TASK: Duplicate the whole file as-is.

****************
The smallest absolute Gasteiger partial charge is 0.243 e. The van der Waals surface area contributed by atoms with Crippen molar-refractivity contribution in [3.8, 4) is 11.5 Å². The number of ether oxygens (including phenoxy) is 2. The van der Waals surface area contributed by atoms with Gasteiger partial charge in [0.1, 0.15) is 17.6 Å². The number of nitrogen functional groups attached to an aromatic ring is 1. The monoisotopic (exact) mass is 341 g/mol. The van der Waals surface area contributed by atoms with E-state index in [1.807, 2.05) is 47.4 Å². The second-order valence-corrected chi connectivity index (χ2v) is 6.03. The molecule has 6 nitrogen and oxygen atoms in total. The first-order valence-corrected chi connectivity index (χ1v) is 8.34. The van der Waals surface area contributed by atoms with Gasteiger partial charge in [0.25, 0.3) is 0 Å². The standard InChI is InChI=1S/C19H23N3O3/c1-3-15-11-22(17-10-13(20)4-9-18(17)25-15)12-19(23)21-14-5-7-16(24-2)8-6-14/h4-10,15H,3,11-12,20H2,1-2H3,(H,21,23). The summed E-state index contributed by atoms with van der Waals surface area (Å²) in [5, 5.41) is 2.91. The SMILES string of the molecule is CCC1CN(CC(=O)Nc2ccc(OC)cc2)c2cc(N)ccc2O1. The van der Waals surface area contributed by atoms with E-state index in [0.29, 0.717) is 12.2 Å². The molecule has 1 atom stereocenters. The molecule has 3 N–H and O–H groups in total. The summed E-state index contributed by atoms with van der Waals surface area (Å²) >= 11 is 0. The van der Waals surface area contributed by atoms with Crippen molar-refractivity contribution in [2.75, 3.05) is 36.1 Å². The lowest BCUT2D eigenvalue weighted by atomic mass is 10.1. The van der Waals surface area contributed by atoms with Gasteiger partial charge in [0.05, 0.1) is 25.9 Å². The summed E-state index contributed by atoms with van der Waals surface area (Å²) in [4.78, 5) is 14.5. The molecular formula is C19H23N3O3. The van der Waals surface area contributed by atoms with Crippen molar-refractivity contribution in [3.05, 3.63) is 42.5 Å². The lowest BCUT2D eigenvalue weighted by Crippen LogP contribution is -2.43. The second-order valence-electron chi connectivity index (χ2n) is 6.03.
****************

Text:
The smallest absolute Gasteiger partial charge is 0.243 e. The van der Waals surface area contributed by atoms with Crippen molar-refractivity contribution in [3.8, 4) is 11.5 Å². The number of ether oxygens (including phenoxy) is 2. The van der Waals surface area contributed by atoms with Gasteiger partial charge in [0.1, 0.15) is 17.6 Å². The number of nitrogen functional groups attached to an aromatic ring is 1. The monoisotopic (exact) mass is 341 g/mol. The van der Waals surface area contributed by atoms with E-state index in [1.807, 2.05) is 47.4 Å². The second-order valence-corrected chi connectivity index (χ2v) is 6.03. The molecule has 6 nitrogen and oxygen atoms in total. The first-order valence-corrected chi connectivity index (χ1v) is 8.34. The van der Waals surface area contributed by atoms with Gasteiger partial charge in [0.25, 0.3) is 0 Å². The standard InChI is InChI=1S/C19H23N3O3/c1-3-15-11-22(17-10-13(20)4-9-18(17)25-15)12-19(23)21-14-5-7-16(24-2)8-6-14/h4-10,15H,3,11-12,20H2,1-2H3,(H,21,23). The summed E-state index contributed by atoms with van der Waals surface area (Å²) in [5, 5.41) is 2.91. The SMILES string of the molecule is CCC1CN(CC(=O)Nc2ccc(OC)cc2)c2cc(N)ccc2O1. The van der Waals surface area contributed by atoms with E-state index in [0.29, 0.717) is 12.2 Å². The molecule has 1 atom stereocenters. The molecule has 3 N–H and O–H groups in total. The summed E-state index contributed by atoms with van der Waals surface area (Å²) >= 11 is 0. The van der Waals surface area contributed by atoms with Crippen molar-refractivity contribution in [2.75, 3.05) is 36.1 Å². The lowest BCUT2D eigenvalue weighted by atomic mass is 10.1. The van der Waals surface area contributed by atoms with Gasteiger partial charge in [0.05, 0.1) is 25.9 Å². The summed E-state index contributed by atoms with van der Waals surface area (Å²) in [4.78, 5) is 14.5. The molecular formula is C19H23N3O3. The van der Waals surface area contributed by atoms with Crippen molar-refractivity contribution in [3.05, 3.63) is 42.5 Å². The lowest BCUT2D eigenvalue weighted by Crippen LogP contribution is -2.43. The second-order valence-electron chi connectivity index (χ2n) is 6.03.